In a time when infants routinely stare at tablet screens and an android isn’t just a synthetic human-like organism dreamed up by Philip K. Dick, Roger Waters must be feeling pretty smug about the prescient aspects of 1992’s Amused To Death.
His third solo concept album indicted a screen-obsessed society. It follows a monkey flicking randomly through TV channels, giving Waters the scope to comment with snarling frustration on politics, war, religion and popular culture._ ‘God wants peace, God wants war, God wants famine, God wants chain stores…’_
He has said that along with The Dark Side Of The Moon and The Wall, it’s his finest achievement, and that it’s never received the respect it deserves. Today he declares: “Most of what I had to say then sadly still pertains today… and is maybe even more relevant to our predicament as people in 2015.”
Indeed, if he’d been able to foresee the all-conquering rise of the internet and its stranglehold on our attentions, he’d probably have written an even darker, more bilious attack on the corrosive, mind-numbing power of pixels and megabytes.
He’d started working up material during the 80s, as he toured the Radio K.A.O.S. album. The title – and more, to be harsh but fair – was inspired by the book Amusing Ourselves To Death: Public Discourse In The Age Of Show Business, by Neil Postman. Postman was an American media theorist who pointed out that contemporary life is closer to the visions of Aldous Huxley’s Brave New World (the public is oppressed by bread and circuses, medicated into bliss) than those of Orwell (our rights seized by totalitarian state control). You can imagine Waters reading this, having already given us The Wall, and light bulbs galore popping in his astutely cynical mind.
It gave him the framework in which to draw his diatribes against the Gulf War, Tiananmen Square, profit-based media producers and – rather cattily – Andrew Lloyd-Webber (he thought the impresario had plagiarised Echoes on The Phantom Of The Opera. Not sure why he’d want to flag that up: it diminishes Echoes). Anyway, here he showed no compunction venting against Lloyd-Webber on It’s A Miracle: ‘An earthquake hits the theatre but the operetta lingers/Then the piano lid comes down and breaks his fucking fingers/It’s a miracle.’
The insanity of battle and slavish passivity are gnawed at here.
Around the time of the album’s release, Waters was keen to cite himself as “one of the best five writers to come out of English music since the war” and trumpeted this work as being “extraordinarily well constructed, deep and meaningful and moving and important”. It’s easy to see why snarkier members of the press took umbrage against him, but – again – he can have the last laugh, given this album’s foresight.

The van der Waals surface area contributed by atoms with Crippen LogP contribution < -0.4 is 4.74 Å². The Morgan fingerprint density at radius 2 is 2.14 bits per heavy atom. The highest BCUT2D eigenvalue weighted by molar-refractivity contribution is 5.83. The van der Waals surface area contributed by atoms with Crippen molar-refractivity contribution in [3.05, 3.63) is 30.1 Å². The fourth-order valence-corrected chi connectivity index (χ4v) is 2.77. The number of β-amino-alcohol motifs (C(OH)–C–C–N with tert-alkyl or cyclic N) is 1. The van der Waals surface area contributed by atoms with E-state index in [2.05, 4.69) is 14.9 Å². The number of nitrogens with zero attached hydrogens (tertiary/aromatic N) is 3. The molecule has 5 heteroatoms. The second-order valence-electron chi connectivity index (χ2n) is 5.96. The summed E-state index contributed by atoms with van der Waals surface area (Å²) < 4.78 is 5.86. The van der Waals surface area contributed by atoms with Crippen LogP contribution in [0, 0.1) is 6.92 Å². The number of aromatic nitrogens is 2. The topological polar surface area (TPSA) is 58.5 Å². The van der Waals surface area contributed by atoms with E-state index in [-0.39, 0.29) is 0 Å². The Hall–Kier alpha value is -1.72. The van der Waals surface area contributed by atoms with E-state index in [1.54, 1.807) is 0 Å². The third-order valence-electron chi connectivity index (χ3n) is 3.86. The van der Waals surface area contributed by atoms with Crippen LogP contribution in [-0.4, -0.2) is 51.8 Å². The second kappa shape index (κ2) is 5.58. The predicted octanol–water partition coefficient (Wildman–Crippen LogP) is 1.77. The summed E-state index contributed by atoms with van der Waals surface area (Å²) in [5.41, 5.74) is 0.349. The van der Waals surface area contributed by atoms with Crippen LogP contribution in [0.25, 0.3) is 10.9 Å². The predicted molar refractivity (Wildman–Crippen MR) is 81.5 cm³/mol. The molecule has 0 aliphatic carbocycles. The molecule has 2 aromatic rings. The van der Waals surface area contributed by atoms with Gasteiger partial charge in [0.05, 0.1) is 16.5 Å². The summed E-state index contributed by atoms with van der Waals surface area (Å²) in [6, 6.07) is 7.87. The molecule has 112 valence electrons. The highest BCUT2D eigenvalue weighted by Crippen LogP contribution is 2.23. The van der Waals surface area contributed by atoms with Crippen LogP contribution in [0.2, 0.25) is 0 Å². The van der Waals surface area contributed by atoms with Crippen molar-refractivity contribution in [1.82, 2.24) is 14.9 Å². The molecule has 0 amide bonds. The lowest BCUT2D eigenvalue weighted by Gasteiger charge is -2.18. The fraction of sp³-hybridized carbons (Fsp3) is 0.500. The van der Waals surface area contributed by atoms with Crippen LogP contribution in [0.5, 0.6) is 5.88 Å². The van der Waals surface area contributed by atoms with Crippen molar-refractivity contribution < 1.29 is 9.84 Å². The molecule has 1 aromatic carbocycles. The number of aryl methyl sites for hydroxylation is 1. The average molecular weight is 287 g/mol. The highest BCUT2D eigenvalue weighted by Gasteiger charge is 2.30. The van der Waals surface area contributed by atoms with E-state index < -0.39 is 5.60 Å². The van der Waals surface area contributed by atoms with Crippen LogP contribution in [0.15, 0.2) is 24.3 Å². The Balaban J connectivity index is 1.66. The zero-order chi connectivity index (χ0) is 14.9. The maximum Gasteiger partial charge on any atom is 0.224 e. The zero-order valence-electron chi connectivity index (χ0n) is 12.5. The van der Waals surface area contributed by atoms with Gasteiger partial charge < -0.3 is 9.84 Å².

Mixing it in Q-Sound (to enhance the sound effects: cars, planes, animals, sleigh bells) seemed like over-egging the pudding back then, but it’s the least its ambition deserves. And you could never accuse Waters of lacking self-belief or the courage to risk pretension. Without such pretension, the world of music would be (now is?) a dull place.
This remastered release comes in multiple state-of-the-art formats, plus vinyl: there’s a 5.1 surround sound remix and a new stereo mix by James Guthrie. This particular chimpanzee finds all that format chat a tad overwhelming, but knows a good, unapologetic concept album when it hits him over the head with its messages.
You sense here that Waters still very much wanted to impress his former fellow Floydeans, to prove a point. Received wisdom is that Waters had the ideas, David Gilmour and co had the music. The Final Cut, for all its popularity, hadn’t dispelled that notion. This, though, shows that Waters could pull together some momentous music too. If it sometimes dips into then-current production pitfalls, its determination transcends.
Eclectic guests on the album include Jeff Beck (offering both Gilmour facsimiles and his own thing), Don Henley, long‑time Madonna collaborator Patrick Leonard, Randy Jackson, Andy Fairweather-Low, Toto’s Steve Lukather and Rita Coolidge, who lock in to the epic, nervy tone.
Waters has never been a great singer but he mainly stays in a low Leonard Cohen register here, and is archly affecting. The insanity of battle, the greed of evangelists and our simian, slavish passivity are nailed and gnawed at. The album swipes at ‘the peeling away of feeling’, and in doing so blood-lets. Once more, then, with feeling…